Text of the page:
A day before the government presents the Economic Survey, former Prime Minister Manmohan Singh and former Finance Minister P. Chidambaram released the Congress' “real state of the economy” report for the last two years.
“A day before the Economic Survey, we thought we should bring out a document that sets out what we consider as a dose of realism, so that the country as a whole has ways and means of finding or assessing where the economy is...,” Dr. Manmohan Singh said.
“That the Indian economy is not in a good shape is obvious. Even the International Monetary Fund has projected that growth rate of India in this current fiscal year will not be 7.6% but less than 6.6%. Several other rating agencies have also made similar projections,” he noted.
Mr. Chidambaram said that the state of the economy had to be assessed in terms of job creation, credit growth, etc.
He said that just 77,000 jobs had been created between July and September, 2016, of which 50,000 had been created in the government. Credit growth, now at about 5%, was the lowest in decades, he pointed out.
“Optimism must stem from realistic assessment. The NDA government tends to believe in an exaggerated version, in an exaggerated picture, of the economy,” Mr. Chidambaram noted.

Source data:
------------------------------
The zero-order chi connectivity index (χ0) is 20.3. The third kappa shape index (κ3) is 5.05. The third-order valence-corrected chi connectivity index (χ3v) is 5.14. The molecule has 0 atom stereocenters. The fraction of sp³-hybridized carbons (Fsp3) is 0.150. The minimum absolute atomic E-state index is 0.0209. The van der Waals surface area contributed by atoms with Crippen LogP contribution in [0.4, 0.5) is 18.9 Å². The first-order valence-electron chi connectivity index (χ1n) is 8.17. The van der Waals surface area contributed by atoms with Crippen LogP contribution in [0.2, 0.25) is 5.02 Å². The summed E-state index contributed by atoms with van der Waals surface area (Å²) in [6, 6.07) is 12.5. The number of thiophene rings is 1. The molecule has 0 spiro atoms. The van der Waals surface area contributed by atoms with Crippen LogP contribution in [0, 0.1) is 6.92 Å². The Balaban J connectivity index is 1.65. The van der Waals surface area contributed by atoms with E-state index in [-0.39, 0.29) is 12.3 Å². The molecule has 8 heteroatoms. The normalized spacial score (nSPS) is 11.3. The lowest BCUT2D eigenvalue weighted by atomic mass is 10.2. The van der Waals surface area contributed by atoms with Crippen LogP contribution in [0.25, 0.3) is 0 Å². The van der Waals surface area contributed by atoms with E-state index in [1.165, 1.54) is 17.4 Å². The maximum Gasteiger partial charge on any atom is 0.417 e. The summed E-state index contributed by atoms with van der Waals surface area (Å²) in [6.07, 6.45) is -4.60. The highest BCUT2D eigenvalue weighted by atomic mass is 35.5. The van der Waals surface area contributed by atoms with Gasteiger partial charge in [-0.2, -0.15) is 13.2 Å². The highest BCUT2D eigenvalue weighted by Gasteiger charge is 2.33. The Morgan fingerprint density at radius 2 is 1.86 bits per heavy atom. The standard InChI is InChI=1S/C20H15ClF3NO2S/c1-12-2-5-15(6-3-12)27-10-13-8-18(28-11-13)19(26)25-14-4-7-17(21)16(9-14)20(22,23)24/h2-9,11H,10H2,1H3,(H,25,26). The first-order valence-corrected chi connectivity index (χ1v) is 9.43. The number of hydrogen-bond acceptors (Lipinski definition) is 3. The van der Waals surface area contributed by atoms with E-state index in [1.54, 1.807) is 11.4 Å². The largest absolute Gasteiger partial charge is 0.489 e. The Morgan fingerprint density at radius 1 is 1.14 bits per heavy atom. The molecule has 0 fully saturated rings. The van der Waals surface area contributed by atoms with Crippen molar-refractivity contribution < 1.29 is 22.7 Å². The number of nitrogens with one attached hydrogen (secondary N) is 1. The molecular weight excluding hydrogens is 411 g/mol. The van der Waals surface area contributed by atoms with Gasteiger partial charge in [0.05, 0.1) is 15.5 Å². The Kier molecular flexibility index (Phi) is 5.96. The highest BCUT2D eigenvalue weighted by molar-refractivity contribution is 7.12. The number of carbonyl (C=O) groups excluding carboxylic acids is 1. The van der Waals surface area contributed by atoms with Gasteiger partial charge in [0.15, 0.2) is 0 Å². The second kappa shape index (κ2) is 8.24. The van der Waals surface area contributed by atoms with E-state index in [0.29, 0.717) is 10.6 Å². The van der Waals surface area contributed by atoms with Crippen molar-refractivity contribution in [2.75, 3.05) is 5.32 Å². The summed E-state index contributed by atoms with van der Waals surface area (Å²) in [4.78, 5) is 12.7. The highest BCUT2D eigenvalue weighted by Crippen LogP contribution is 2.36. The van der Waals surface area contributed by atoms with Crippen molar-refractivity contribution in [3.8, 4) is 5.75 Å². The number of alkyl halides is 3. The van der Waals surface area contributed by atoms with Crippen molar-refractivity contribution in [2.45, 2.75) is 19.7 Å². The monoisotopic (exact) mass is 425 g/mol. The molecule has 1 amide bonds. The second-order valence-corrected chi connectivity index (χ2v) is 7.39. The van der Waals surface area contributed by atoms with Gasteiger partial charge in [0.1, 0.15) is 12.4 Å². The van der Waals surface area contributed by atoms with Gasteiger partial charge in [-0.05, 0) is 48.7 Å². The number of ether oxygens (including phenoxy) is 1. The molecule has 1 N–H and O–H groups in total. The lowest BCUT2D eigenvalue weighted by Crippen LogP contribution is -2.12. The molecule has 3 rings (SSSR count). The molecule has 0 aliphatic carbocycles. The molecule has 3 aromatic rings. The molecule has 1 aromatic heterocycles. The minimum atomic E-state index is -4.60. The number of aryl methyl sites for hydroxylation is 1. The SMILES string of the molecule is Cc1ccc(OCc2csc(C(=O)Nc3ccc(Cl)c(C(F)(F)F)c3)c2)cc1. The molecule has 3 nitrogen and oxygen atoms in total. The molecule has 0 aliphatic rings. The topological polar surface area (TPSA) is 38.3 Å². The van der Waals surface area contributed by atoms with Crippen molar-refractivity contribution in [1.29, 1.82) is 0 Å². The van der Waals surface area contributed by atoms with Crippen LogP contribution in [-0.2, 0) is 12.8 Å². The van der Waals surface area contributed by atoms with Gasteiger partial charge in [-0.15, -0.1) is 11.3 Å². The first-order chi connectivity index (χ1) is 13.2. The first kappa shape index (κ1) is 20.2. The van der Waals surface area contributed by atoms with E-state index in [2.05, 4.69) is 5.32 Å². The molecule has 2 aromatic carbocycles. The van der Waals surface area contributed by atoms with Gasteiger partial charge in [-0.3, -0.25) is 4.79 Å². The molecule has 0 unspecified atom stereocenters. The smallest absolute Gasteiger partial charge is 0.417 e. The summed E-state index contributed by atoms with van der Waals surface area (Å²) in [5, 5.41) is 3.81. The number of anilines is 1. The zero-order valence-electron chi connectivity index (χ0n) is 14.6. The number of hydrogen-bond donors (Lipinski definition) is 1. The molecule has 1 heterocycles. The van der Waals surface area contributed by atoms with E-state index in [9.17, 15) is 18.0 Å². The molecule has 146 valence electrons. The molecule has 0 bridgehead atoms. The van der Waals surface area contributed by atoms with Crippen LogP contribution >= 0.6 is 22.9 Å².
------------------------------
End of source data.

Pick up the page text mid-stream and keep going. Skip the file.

Later, Congress leader Rajeev Gowda summarised the key highlights of the report: job creation had shrunk 90% from 11 lakh new jobs in 2010 to less than 1.5 lakh new jobs in 2016, as against a promise of 2-crore jobs per year; the “real” road construction was just about 6 kilometres a day; while there was talk of bullet trains, many railway accidents were taking place; private investment was going down; 800 start-ups founded after 2011 have shut shop and exports were stagnating.
He added that demonetisation came on top of these and tractor, two-wheeler sales had shrunk after it. Mr. Gowda said some assessments maintained that the slowdown would last a few years.
The report urged the government to focus on fiscal consolidation, but subject to the requirement of well-planned social sector spending, which was necessary.